Professionals in both parties have a vested interest in building up the already substantial impact of the Kochs. Republicans see them as loyal Americans coming to the rescue, while Democrats get a higher return on their solicitations simply by invoking the Koch name. Neither side has an incentive to say, “Yes, Koch money is a big deal, but it’s not determinative.” And neither side has an incentive to say the obvious: “Even if you believe that it’s crazy to allow that much private money in politics, the Kochs are playing by the rules.” It’s like cockfighting: Don’t hate the player, hate the game. The Koch geyser of money may be unusual but “un-American”? Oh, please.

As a writer for one outlet that talks about the Kochs frequently, let me explain why we do so: The Kochs threaten to destroy American democracy, regardless of their views. And, as it happens, their extreme and self-interested positions are taking over the Republican Party.

Cooper makes two arguments: One, that the Kochs are really not all that powerful, and two, that they are just libertarian-leaning philanthropists, not far-right loons trying to buy a favorable political climate for their lawbreaking, polluting company.

This is wrong on both counts. On the first: Cooper notes that the Kochs marshalling of more than $400 million in the last election cycle did not put Mitt Romney in the White House. That’s true, but if the Republicans had nominated a stronger candidate, the Koch money might have put him or her over the top. And Republicans in Congress and at the state level might have done even worse without Koch backing in 2012. Going forward, we don’t know how much the Kochs will spend. Perhaps they will conclude that buying the presidency simply requires a larger investment. They can afford it, as they are worth $80 billion. Suppose they and other Republican fossil-fuel plutocrats spend $4 billion instead of $400 million in 2016?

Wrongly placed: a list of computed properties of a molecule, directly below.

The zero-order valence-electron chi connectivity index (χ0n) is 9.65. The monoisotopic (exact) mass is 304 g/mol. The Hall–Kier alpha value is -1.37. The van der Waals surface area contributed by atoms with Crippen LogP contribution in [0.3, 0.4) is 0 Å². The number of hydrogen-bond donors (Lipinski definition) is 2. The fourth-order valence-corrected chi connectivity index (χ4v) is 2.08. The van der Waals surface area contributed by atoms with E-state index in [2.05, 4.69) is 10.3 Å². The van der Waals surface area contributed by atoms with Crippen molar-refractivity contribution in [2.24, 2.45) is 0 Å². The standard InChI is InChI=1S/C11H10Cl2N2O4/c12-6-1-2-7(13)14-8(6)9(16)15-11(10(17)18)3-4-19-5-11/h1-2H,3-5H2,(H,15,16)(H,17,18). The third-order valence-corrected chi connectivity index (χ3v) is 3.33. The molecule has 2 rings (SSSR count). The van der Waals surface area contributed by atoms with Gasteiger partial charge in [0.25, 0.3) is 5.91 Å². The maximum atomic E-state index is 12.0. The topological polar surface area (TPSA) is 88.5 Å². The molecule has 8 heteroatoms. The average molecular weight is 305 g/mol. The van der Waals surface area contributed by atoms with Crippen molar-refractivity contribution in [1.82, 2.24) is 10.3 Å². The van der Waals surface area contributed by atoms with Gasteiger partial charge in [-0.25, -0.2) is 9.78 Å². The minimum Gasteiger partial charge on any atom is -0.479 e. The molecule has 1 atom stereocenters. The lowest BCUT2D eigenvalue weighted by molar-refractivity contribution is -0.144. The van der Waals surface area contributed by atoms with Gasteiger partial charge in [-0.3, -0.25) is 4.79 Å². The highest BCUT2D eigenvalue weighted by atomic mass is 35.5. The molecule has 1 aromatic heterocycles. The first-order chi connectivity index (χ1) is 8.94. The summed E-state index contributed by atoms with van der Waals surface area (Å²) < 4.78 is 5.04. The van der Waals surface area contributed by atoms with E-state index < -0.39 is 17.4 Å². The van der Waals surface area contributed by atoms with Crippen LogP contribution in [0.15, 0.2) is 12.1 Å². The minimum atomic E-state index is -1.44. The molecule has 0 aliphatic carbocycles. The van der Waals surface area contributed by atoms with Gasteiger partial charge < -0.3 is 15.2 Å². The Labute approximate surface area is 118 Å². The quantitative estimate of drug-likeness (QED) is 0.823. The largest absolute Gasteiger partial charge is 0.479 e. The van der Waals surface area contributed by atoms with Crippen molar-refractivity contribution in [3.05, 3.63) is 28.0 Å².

Cooper seems to argue that if you try to buy an election and fail, then you’ve done no harm. But that misses the point. Either you think it’s OK for billionaires to buy elections, or you don’t. Saying it’s OK because they probably will fail at it — except for when they succeed, like Mike Bloomberg in New York — doesn’t make sense.

Cooper does give the Kochs credit for one thing: turning the GOP against climate action, via Americans for Prosperity (AFP), the Koch-backed anti-regulation organization. “A few years ago, cap-and-trade curbs on greenhouse gas emissions was embraced by the GOP presidential nominee, John McCain,” writes Cooper. “There’s no way that’ll happen in 2016, in part thanks to the AFP.” Well, climate change is currently the worst catastrophe affecting humankind. Preventing one of the two major parties in the most powerful nation on earth from accepting its reality, and thereby preventing national and international action to fight the problem, is no small matter. It is, indeed, the whole ballgame. (Consider the effect of substituting another apocalypse into Cooper’s sentences, to fully appreciate the absurdity: “A few years ago, avoiding a nuclear war with Russia was embraced by the GOP presidential nominee, John McCain. There’s no way that’ll happen in 2016, in part thanks to the AFP.”)

On the second count, just how evil the Kochs are, Cooper is much too generous. He notes their libertarian personal beliefs — e.g., “David Koch told reporters in 2012 he disagreed with Mitt Romney’s opposition to legalizing gay marriage” — as if that matters. It doesn’t. David Koch backs candidates with intolerant, big-government social positions because they share his commitment to eliminating the social safety net and rolling back labor, environment, and public health regulations. Koch’s personal view of gay marriage matters as little as his patronage of the arts or academia — supposedly mitigating factors that Cooper also emphasizes. Sorry, but giving money to Lincoln Center and MIT, two institutions patronized overwhelmingly by the wealthy, does not diminish the harm the Kochs unleash on society as a whole.